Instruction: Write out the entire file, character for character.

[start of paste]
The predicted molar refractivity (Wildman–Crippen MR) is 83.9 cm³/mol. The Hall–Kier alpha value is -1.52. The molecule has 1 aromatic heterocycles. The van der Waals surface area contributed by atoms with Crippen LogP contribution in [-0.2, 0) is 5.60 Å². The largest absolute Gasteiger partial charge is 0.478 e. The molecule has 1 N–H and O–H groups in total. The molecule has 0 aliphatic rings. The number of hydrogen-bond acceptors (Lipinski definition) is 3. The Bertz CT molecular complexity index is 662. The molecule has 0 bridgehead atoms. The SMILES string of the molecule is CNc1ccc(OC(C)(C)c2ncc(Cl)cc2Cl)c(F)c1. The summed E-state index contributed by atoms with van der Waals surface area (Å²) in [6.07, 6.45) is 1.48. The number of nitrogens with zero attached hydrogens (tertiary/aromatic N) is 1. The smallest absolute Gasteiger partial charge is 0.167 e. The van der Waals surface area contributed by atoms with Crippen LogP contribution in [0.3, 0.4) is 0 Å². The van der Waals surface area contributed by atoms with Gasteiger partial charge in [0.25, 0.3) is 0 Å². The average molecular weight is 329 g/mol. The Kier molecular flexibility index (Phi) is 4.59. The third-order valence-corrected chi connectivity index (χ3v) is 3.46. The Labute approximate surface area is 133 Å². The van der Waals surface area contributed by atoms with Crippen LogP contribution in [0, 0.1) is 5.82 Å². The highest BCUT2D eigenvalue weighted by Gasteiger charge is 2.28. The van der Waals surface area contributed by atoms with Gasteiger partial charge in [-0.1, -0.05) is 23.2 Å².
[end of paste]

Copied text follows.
The predicted molar refractivity (Wildman–Crippen MR) is 83.9 cm³/mol. The Hall–Kier alpha value is -1.52. The molecule has 1 aromatic heterocycles. The van der Waals surface area contributed by atoms with Crippen LogP contribution in [-0.2, 0) is 5.60 Å². The largest absolute Gasteiger partial charge is 0.478 e. The molecule has 1 N–H and O–H groups in total. The molecule has 0 aliphatic rings. The number of hydrogen-bond acceptors (Lipinski definition) is 3. The Bertz CT molecular complexity index is 662. The molecule has 0 bridgehead atoms. The SMILES string of the molecule is CNc1ccc(OC(C)(C)c2ncc(Cl)cc2Cl)c(F)c1. The summed E-state index contributed by atoms with van der Waals surface area (Å²) in [6.07, 6.45) is 1.48. The number of nitrogens with zero attached hydrogens (tertiary/aromatic N) is 1. The smallest absolute Gasteiger partial charge is 0.167 e. The van der Waals surface area contributed by atoms with Crippen LogP contribution in [0.3, 0.4) is 0 Å². The van der Waals surface area contributed by atoms with Gasteiger partial charge in [0.25, 0.3) is 0 Å². The average molecular weight is 329 g/mol. The Kier molecular flexibility index (Phi) is 4.59. The third-order valence-corrected chi connectivity index (χ3v) is 3.46. The Labute approximate surface area is 133 Å². The van der Waals surface area contributed by atoms with Crippen LogP contribution in [0, 0.1) is 5.82 Å². The highest BCUT2D eigenvalue weighted by Gasteiger charge is 2.28. The van der Waals surface area contributed by atoms with Gasteiger partial charge in [-0.1, -0.05) is 23.2 Å².